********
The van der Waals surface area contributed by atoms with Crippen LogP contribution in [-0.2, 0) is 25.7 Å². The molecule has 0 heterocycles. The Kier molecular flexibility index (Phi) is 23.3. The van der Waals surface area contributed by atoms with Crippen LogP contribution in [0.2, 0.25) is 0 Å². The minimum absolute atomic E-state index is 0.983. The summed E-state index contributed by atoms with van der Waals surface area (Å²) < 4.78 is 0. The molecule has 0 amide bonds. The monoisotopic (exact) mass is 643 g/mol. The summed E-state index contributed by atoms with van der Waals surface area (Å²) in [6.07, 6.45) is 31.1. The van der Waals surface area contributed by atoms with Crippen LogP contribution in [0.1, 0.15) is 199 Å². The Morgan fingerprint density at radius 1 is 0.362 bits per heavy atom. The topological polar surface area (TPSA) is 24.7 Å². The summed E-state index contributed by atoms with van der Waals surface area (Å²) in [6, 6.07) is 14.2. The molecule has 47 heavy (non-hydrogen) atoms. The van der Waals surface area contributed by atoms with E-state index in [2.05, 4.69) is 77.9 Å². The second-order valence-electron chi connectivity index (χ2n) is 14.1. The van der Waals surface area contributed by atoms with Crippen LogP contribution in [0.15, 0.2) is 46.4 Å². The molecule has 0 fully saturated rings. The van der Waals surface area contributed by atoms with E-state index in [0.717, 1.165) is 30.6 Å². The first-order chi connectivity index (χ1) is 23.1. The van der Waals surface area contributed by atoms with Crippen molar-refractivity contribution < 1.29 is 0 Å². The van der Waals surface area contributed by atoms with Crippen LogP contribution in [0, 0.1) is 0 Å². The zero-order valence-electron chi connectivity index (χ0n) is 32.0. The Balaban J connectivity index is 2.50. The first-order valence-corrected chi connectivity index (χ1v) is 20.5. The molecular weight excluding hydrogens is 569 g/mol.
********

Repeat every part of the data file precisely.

The van der Waals surface area contributed by atoms with Crippen LogP contribution in [-0.2, 0) is 25.7 Å². The molecule has 0 heterocycles. The Kier molecular flexibility index (Phi) is 23.3. The van der Waals surface area contributed by atoms with Crippen LogP contribution in [0.2, 0.25) is 0 Å². The minimum absolute atomic E-state index is 0.983. The summed E-state index contributed by atoms with van der Waals surface area (Å²) < 4.78 is 0. The molecule has 0 amide bonds. The monoisotopic (exact) mass is 643 g/mol. The summed E-state index contributed by atoms with van der Waals surface area (Å²) in [6.07, 6.45) is 31.1. The van der Waals surface area contributed by atoms with Crippen LogP contribution in [0.1, 0.15) is 199 Å². The Morgan fingerprint density at radius 1 is 0.362 bits per heavy atom. The topological polar surface area (TPSA) is 24.7 Å². The summed E-state index contributed by atoms with van der Waals surface area (Å²) in [6, 6.07) is 14.2. The molecule has 47 heavy (non-hydrogen) atoms. The van der Waals surface area contributed by atoms with E-state index in [2.05, 4.69) is 77.9 Å². The second-order valence-electron chi connectivity index (χ2n) is 14.1. The van der Waals surface area contributed by atoms with Crippen LogP contribution in [0.15, 0.2) is 46.4 Å². The molecule has 0 fully saturated rings. The van der Waals surface area contributed by atoms with E-state index in [0.717, 1.165) is 30.6 Å². The first-order chi connectivity index (χ1) is 23.1. The van der Waals surface area contributed by atoms with Crippen molar-refractivity contribution < 1.29 is 0 Å². The van der Waals surface area contributed by atoms with Crippen LogP contribution in [0, 0.1) is 0 Å². The zero-order valence-electron chi connectivity index (χ0n) is 32.0. The Balaban J connectivity index is 2.50. The first-order valence-corrected chi connectivity index (χ1v) is 20.5. The molecular weight excluding hydrogens is 569 g/mol.